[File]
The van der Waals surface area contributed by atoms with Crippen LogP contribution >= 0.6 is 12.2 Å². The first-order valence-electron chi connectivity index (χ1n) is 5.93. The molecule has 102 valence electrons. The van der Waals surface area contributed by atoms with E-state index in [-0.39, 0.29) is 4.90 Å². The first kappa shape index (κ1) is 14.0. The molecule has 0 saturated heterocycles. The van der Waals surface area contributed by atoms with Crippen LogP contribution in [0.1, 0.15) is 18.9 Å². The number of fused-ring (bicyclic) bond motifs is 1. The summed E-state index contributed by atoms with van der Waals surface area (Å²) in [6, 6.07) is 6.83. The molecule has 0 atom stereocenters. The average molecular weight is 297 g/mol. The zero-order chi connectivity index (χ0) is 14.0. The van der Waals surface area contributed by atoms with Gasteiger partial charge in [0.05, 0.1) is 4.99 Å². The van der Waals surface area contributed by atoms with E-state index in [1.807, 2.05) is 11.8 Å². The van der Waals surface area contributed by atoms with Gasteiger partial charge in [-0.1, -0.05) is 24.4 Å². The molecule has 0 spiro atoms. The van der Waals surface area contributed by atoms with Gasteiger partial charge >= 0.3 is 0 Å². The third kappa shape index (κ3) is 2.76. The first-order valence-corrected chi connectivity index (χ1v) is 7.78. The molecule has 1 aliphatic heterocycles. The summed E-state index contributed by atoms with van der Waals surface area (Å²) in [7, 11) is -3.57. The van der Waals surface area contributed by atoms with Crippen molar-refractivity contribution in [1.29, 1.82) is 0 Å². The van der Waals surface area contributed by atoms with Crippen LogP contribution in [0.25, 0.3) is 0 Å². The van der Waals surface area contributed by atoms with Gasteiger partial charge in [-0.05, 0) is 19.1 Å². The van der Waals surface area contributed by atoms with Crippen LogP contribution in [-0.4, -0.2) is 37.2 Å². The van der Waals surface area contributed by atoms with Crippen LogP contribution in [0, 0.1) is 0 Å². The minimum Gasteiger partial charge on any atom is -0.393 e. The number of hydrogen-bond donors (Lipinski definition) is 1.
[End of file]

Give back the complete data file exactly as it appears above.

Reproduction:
The van der Waals surface area contributed by atoms with Crippen LogP contribution >= 0.6 is 12.2 Å². The first-order valence-electron chi connectivity index (χ1n) is 5.93. The molecule has 102 valence electrons. The van der Waals surface area contributed by atoms with E-state index in [-0.39, 0.29) is 4.90 Å². The first kappa shape index (κ1) is 14.0. The molecule has 0 saturated heterocycles. The van der Waals surface area contributed by atoms with Crippen LogP contribution in [0.1, 0.15) is 18.9 Å². The number of fused-ring (bicyclic) bond motifs is 1. The summed E-state index contributed by atoms with van der Waals surface area (Å²) in [6, 6.07) is 6.83. The molecule has 0 atom stereocenters. The average molecular weight is 297 g/mol. The zero-order chi connectivity index (χ0) is 14.0. The van der Waals surface area contributed by atoms with Gasteiger partial charge in [0.05, 0.1) is 4.99 Å². The van der Waals surface area contributed by atoms with E-state index in [1.807, 2.05) is 11.8 Å². The van der Waals surface area contributed by atoms with Gasteiger partial charge in [-0.1, -0.05) is 24.4 Å². The molecule has 0 spiro atoms. The van der Waals surface area contributed by atoms with Gasteiger partial charge >= 0.3 is 0 Å². The third kappa shape index (κ3) is 2.76. The first-order valence-corrected chi connectivity index (χ1v) is 7.78. The molecule has 1 aliphatic heterocycles. The summed E-state index contributed by atoms with van der Waals surface area (Å²) in [7, 11) is -3.57. The van der Waals surface area contributed by atoms with Crippen molar-refractivity contribution in [1.29, 1.82) is 0 Å². The van der Waals surface area contributed by atoms with Crippen LogP contribution in [0.25, 0.3) is 0 Å². The van der Waals surface area contributed by atoms with Gasteiger partial charge in [-0.05, 0) is 19.1 Å². The van der Waals surface area contributed by atoms with Crippen LogP contribution in [-0.4, -0.2) is 37.2 Å². The van der Waals surface area contributed by atoms with Crippen LogP contribution in [0, 0.1) is 0 Å². The minimum Gasteiger partial charge on any atom is -0.393 e. The number of hydrogen-bond donors (Lipinski definition) is 1.